Why the Pope is wrong on inequality

 
Keith Farrell
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(Source: Getty)

Pope Francis visited Seoul, South Korea last Saturday, where he urged wealthy nations to “hear the cry of the poor” and resist the “allure of materialism.” The condemnation of capitalism and inequality has been a common theme for Francis since his papacy began. In his first major work written as Pope, Francis called capitalism “a new tyranny” and urged global leaders to take steps to fight inequality. When meeting with UN Secretary-General Ban Ki-Moon last May, the Pope called for nations to redistribute wealth to address the growing inequality gap.


Last Saturday was more of the same, as Francis focused on inequality, scapegoating world poverty on the wealthy. In South Korea, however, where capitalism has brought freedom and abundance in the shadow of a despotic communist regime in the North, it’s a hard message to sell. Kim Eui-kyun, a 61-year-old Catholic from Seoul, told reporters that "If someone has made a fortune for himself, fair and square, and has a lot of money, I don’t think that’s something to be condemned. I look up to them, actually.” Kim’s attitude reflects those of many South Koreans who have taken pride in their nation’s ability to succeed financially.

The Pope’s warnings reflect a view of inequality that socialists and communists have clung to since the ideology was first conceived by Karl Marx — mainly, that the success of some hurts others economically and that the rich have only gotten rich at the expense of the poor. Since capitalism doesn’t seek equal outcomes, there are winners and losers — some get richer, some get poorer, but the gap between a society’s richest and poorest isn’t a fair gauge of that society’s wealth. While the gap may be larger in wealthier nations, those nations' poor are also considerably wealthier than they were even 10 years ago. Former Prime Minister Margaret Thatcher famously chastised the Left during her ministry for focusing on the equality gap and not actual poverty levels. Socialists, she declared, would be happy if everyone were equally poor.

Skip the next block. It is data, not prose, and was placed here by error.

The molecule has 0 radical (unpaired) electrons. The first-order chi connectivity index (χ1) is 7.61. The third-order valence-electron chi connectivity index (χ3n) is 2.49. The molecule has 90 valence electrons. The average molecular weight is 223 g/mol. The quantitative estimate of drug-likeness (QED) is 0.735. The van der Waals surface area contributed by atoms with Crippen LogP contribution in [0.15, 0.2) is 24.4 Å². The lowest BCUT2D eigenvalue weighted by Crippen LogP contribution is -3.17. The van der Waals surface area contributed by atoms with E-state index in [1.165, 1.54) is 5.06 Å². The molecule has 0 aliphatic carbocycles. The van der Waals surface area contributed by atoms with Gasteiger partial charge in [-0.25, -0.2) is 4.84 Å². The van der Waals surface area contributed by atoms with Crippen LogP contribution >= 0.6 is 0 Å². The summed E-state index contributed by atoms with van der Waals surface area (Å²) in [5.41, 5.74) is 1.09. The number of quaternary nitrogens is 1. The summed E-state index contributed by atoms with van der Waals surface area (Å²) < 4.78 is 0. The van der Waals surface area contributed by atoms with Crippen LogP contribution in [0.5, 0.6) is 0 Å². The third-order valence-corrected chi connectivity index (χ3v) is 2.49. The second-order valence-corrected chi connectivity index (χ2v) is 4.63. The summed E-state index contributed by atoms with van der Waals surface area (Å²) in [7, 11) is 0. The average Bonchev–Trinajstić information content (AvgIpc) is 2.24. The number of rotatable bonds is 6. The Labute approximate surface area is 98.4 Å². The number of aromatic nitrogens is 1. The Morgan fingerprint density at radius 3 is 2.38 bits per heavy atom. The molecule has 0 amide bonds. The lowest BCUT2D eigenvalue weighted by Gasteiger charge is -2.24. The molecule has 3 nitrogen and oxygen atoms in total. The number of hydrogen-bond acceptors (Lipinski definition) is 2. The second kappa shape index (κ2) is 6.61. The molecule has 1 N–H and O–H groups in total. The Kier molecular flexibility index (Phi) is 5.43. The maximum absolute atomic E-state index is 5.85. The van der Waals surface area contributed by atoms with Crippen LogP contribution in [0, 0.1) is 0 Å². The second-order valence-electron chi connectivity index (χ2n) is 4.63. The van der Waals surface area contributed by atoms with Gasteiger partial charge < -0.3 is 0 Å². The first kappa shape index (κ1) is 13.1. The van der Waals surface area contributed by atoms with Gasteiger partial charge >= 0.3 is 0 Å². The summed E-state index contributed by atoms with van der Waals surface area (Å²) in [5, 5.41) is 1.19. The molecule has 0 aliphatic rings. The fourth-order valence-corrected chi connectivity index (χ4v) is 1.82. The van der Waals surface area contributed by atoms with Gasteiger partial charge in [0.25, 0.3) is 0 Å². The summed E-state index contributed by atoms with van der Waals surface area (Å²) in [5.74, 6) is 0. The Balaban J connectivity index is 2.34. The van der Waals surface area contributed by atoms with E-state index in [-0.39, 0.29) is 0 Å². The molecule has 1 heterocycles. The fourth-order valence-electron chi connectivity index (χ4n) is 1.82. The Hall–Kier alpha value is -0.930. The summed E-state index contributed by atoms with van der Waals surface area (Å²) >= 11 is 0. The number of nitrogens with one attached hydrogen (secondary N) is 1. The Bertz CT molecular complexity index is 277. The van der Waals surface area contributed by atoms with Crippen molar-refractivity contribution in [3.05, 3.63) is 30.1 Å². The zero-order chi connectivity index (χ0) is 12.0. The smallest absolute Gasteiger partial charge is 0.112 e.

The inequality gap simply doesn’t matter. Capitalism has produced unrivaled economic growth, drastically lowered world poverty, and increased the life expectancy rates the world over. Capitalism is chiefly responsible for halving of world poverty rates over the past 20 years. Nearly one billion people have been lifted out of poverty by economic growth. Even the UN development report, which uses education and nutrition as yardsticks in addition to income levels, has found world poverty is rapidly shrinking. The report predicts that even the poorest nations could see the end of acute poverty within 20 years. Life expectancy continues to climb as well, already having nearly doubled over the past 200 years.

That’s great news, but it’s a reality many don’t see, including the Pope. Francis hails from Argentina, where the modern political landscape has been shaped by Peronism. Peronism, named for former Argentine President Juan Domingo Perón, is a political movement based on social justice, which advocates state redistribution of wealth. While the Pope has not declared himself a Peronist, his attitudes towards wealth, inequality, and the role of the state in economics clearly demonstrate the influence. Pedro Brieger, one of Argentina’s leading scholars, insists the Pope is influenced by Peronism.


“He was and is close to Peronism because Peronism is a popular movement,” Brieger said. “If you want to be close to the masses, you have to be Peronist.”

It’s a departure for the papacy, as the last two Popes prior to Francis have warned against the power of the state in economic affairs. John Paul II was famously anti-communism, and Benedict XVI, Francis’s predecessor, told Cuba Marxism doesn’t work.

The Vatican is one of the wealthiest institutions in the world. Its true wealth cannot be calculated. Religious institutions like the Vatican are supported by people donating part of their incomes and are thus usually shunned or outlawed in countries where wealth is seen as evil. In Russia, after the Czar Nicholas II was disposed of in 1917, the Bolshevik government established against wealth and free enterprise declared atheism to be the official doctrine of the Soviet Union. Churches, synagogues, and temples were destroyed and Christian persecution became commonplace until the USSR collapse in 1991.

The Pope should realize that nations with freedom; economic, political, and religious, are the nation’s where humanity is thriving. It is in these nations where life is longer and fuller, and where people are free to worship and participate in religions. They are also free to do what they want with their money, whether they choose to spend, invest, or donate it, the choice is theirs, as it was their labor that earned it. Capitalism has nearly eradicated poverty, and any system which alleviates the suffering of the poor should be lauded by Christians.

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